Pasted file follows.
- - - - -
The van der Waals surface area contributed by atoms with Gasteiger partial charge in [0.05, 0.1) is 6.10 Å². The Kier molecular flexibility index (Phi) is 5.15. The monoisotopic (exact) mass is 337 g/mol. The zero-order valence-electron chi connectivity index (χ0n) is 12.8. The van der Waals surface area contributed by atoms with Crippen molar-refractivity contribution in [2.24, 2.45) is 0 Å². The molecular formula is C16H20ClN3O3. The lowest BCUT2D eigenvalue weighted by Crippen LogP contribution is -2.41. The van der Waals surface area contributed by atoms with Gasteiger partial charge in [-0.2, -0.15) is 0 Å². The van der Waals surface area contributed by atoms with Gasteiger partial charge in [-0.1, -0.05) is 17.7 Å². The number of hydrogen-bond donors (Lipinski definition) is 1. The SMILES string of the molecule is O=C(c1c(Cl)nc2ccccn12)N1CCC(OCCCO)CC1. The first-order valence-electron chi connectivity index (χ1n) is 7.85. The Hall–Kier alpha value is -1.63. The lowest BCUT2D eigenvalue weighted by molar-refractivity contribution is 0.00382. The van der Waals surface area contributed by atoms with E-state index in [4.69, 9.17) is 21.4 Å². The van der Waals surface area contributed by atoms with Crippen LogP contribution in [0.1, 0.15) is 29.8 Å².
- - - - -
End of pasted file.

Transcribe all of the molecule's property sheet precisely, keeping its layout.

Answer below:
The van der Waals surface area contributed by atoms with Gasteiger partial charge in [0.05, 0.1) is 6.10 Å². The Kier molecular flexibility index (Phi) is 5.15. The monoisotopic (exact) mass is 337 g/mol. The zero-order valence-electron chi connectivity index (χ0n) is 12.8. The van der Waals surface area contributed by atoms with Crippen molar-refractivity contribution in [2.24, 2.45) is 0 Å². The molecular formula is C16H20ClN3O3. The lowest BCUT2D eigenvalue weighted by Crippen LogP contribution is -2.41. The van der Waals surface area contributed by atoms with Gasteiger partial charge in [-0.2, -0.15) is 0 Å². The van der Waals surface area contributed by atoms with Gasteiger partial charge in [-0.1, -0.05) is 17.7 Å². The number of hydrogen-bond donors (Lipinski definition) is 1. The SMILES string of the molecule is O=C(c1c(Cl)nc2ccccn12)N1CCC(OCCCO)CC1. The first-order valence-electron chi connectivity index (χ1n) is 7.85. The Hall–Kier alpha value is -1.63. The lowest BCUT2D eigenvalue weighted by molar-refractivity contribution is 0.00382. The van der Waals surface area contributed by atoms with E-state index in [4.69, 9.17) is 21.4 Å². The van der Waals surface area contributed by atoms with Crippen LogP contribution in [0.1, 0.15) is 29.8 Å².